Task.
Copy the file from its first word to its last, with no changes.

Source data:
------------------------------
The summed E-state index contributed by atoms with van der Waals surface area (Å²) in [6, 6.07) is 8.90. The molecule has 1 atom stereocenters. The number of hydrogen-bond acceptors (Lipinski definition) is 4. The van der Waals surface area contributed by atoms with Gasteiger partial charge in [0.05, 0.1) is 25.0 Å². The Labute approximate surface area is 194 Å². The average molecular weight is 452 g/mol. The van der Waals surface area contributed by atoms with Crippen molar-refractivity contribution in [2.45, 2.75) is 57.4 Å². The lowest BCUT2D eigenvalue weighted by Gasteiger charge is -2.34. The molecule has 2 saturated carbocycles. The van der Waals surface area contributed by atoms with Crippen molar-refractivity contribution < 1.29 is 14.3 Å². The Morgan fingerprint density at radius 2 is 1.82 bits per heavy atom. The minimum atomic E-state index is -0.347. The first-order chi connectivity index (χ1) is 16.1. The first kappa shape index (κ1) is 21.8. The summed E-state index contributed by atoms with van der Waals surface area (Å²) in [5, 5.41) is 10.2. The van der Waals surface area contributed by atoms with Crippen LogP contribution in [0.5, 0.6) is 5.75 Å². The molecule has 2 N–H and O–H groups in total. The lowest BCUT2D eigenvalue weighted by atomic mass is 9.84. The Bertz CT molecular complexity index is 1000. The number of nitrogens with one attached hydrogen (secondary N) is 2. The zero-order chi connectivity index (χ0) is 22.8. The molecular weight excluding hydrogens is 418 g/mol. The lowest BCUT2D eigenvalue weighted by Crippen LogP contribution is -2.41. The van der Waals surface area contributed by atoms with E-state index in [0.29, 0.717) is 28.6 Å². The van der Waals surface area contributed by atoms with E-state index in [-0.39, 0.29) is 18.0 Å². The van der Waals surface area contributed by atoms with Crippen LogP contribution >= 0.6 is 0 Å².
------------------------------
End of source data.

The summed E-state index contributed by atoms with van der Waals surface area (Å²) in [6, 6.07) is 8.90. The molecule has 1 atom stereocenters. The number of hydrogen-bond acceptors (Lipinski definition) is 4. The van der Waals surface area contributed by atoms with Gasteiger partial charge in [0.05, 0.1) is 25.0 Å². The Labute approximate surface area is 194 Å². The average molecular weight is 452 g/mol. The van der Waals surface area contributed by atoms with Crippen molar-refractivity contribution in [2.45, 2.75) is 57.4 Å². The lowest BCUT2D eigenvalue weighted by Gasteiger charge is -2.34. The molecule has 2 saturated carbocycles. The van der Waals surface area contributed by atoms with Crippen molar-refractivity contribution < 1.29 is 14.3 Å². The Morgan fingerprint density at radius 2 is 1.82 bits per heavy atom. The minimum atomic E-state index is -0.347. The first-order chi connectivity index (χ1) is 16.1. The first kappa shape index (κ1) is 21.8. The summed E-state index contributed by atoms with van der Waals surface area (Å²) in [5, 5.41) is 10.2. The van der Waals surface area contributed by atoms with Crippen LogP contribution in [0.5, 0.6) is 5.75 Å². The molecule has 2 N–H and O–H groups in total. The lowest BCUT2D eigenvalue weighted by atomic mass is 9.84. The Bertz CT molecular complexity index is 1000. The number of nitrogens with one attached hydrogen (secondary N) is 2. The zero-order chi connectivity index (χ0) is 22.8. The molecular weight excluding hydrogens is 418 g/mol. The lowest BCUT2D eigenvalue weighted by Crippen LogP contribution is -2.41. The van der Waals surface area contributed by atoms with E-state index in [0.29, 0.717) is 28.6 Å². The van der Waals surface area contributed by atoms with E-state index in [-0.39, 0.29) is 18.0 Å². The van der Waals surface area contributed by atoms with Crippen LogP contribution >= 0.6 is 0 Å².